The ‘Good Enough’ Life

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Enjoyed this piece by Elsa Walsh of the Washington Post on women being truly happy with the “good enough” life because balance is more important than raw achievement.

“Why women should embrace a ‘good enough’ life”

Walsh discusses her personal journey in American feminism from a loyalty to breaking barriers at all costs to a different definition of success.

“In my lifetime, very little has changed to improve the lives of working parents and their children. In fact, almost all of it has become worse since I was a young woman of 22, then a new mother of 38. And this is the most depressing measure of the women’s movement. Women like myself thought we had won feminism’s big prize — equal opportunity. But in our excitement and individual victories, we failed to demand the structural and cultural changes needed to make it work. In that, we have failed our daughters.”


“For a woman to say she is searching for a “good enough” life is not failure — it is maturity and self-knowledge.”

Any life lived solely for its own success will ultimately be a failure, regardless of the gender of the human involved, because it will be an empty life.

Great thoughts on how our priorities change as we grow into full adulthood.

PS. Walsh also makes this great point: “There is no real safety net for working mothers.” Or any single parent really. Our modern work culture demands our full worship–all our time, all our energy, all our attention. And for anyone in the median class or below, working moms won’t have the money to afford adequate child care. It’s a vicious cycle, an area for the Gospel to redeem.


    1. I appreciated her suggestion that a woman take long enough to establish a career, if she wants one, before starting a family so she can feel like she can step back. For some women, that’s a really important impulse, and it sets them up to be productive once the new-baby phase calms down.

      For others, raising an awesome family IS what they want to do, and that’s awesome. They deserve a good education and plenty of enriching moments, just like someone heading into corporate America. I’m not really sure why feminism has so often marginalized motherhood. Seems counter-productive, you know?


      1. I think that (why feminism has marginalized motherhood) was part of what Walsh was trying to tease out. The feminism that she was part of seemed to focus most on women being equal with men. The parody of “anything you can do, I can do better.” Well, men can’t have babies, so we’re not going to compete with them in that arena. We’re going to compete in the job force, and in academia, and over who does the household chores. If we’re busy trying to be like men, then we’re not going to fully embrace the parts of us that make us uniquely women. Or something like that. *shrugs*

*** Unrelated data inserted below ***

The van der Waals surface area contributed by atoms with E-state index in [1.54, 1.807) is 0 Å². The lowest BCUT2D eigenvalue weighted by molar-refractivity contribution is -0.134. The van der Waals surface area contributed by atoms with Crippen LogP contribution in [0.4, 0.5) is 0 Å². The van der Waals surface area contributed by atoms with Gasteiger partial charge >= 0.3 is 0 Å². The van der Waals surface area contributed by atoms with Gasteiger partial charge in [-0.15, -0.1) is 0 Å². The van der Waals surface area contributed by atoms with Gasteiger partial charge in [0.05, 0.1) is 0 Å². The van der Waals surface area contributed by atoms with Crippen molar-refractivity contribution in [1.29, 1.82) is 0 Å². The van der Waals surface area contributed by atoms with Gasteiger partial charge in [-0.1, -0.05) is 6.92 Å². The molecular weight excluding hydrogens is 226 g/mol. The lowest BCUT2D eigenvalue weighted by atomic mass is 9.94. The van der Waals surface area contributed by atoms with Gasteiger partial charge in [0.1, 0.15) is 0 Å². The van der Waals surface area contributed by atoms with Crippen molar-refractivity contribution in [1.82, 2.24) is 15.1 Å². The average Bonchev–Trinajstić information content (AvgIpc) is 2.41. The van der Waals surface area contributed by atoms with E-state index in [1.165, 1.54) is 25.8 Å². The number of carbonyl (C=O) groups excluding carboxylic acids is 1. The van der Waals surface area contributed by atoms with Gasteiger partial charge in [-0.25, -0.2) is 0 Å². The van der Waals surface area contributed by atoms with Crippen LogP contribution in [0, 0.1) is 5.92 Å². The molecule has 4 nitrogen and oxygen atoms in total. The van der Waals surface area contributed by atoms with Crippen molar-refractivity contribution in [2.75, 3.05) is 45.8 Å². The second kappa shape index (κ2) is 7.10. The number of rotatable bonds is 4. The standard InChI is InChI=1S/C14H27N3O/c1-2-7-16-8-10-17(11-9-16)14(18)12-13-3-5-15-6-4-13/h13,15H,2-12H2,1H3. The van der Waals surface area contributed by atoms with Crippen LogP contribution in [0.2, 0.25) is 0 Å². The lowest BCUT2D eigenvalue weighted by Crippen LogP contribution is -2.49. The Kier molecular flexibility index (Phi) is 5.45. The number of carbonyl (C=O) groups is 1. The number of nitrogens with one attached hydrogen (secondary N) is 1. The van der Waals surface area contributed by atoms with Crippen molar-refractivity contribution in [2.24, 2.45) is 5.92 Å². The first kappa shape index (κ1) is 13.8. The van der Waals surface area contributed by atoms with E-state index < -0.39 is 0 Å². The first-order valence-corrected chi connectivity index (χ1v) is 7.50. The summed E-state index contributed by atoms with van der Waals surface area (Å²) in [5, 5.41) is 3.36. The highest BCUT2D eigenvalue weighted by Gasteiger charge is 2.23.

I have lots of thoughts going ’round. May actually put pixels on my blog. 😉


  1. I have friends who have devoted their lives to supporting families and being mothers but neglected the poems they needed to write. Some friends, former musicians, married and had families and left New York to take teaching jobs in the Midwest. One of those friends said to me recently, “You’re living the dream,” referring to the fact that I’ve had a long run as a musical artist and now my book has been published. I know that I’ve been lucky. It was, and still is, my dream to have an artist’s life. I’ll always wonder what it might have been like to have a child, but I know that no one gets to live out all their dreams. It’s tempting to wonder “what if,” to imagine a different life, but I think the choices we make are probably built into who we are. If by some magic or science I could go back, I suspect I’d choose the same things again.



  2. “Women like myself thought we had won feminism’s big prize — equal opportunity. But in our excitement and individual victories, we failed to demand the structural and cultural changes needed to make it work. In that, we have failed our daughters.”

    This reminded me about Coart’s comment re: women being the voting majority for the last 90 years, but yet, well . . . these things are still issues. We shoot ourselves in the foot, we shoot at each other . . .


    1. Yeah, I think Coart’s statement is primarily provocative for that conversation; it’s not really “helpful” per se in figuring out why we still operate with such destructive flavors of patriarchy and feminism in our politics, social conversations, and theology.

      But he DOES grind away at an important point: united, we would have the numbers necessary to effect real change. But we don’t. So something is way amiss.


  3. “In short, the minute I found myself in a job that is typical for the vast majority of working women (and men), working long hours on someone else’s schedule, I could no longer be both the parent and the professional I wanted to be—at least not with a child experiencing a rocky adolescence. I realized what should have perhaps been obvious: having it all, at least for me, depended almost entirely on what type of job I had. The flip side is the harder truth: having it all was not possible in many types of jobs, including high government office—at least not for very long.” (

    ^^Reminded me of your P.S. re: the lack of safety net for working mothers. You’re right, it IS an area the Gospel can redeem. There’s a lot of baggage (personal and societal) that’s going to have to be worked through to get us there.


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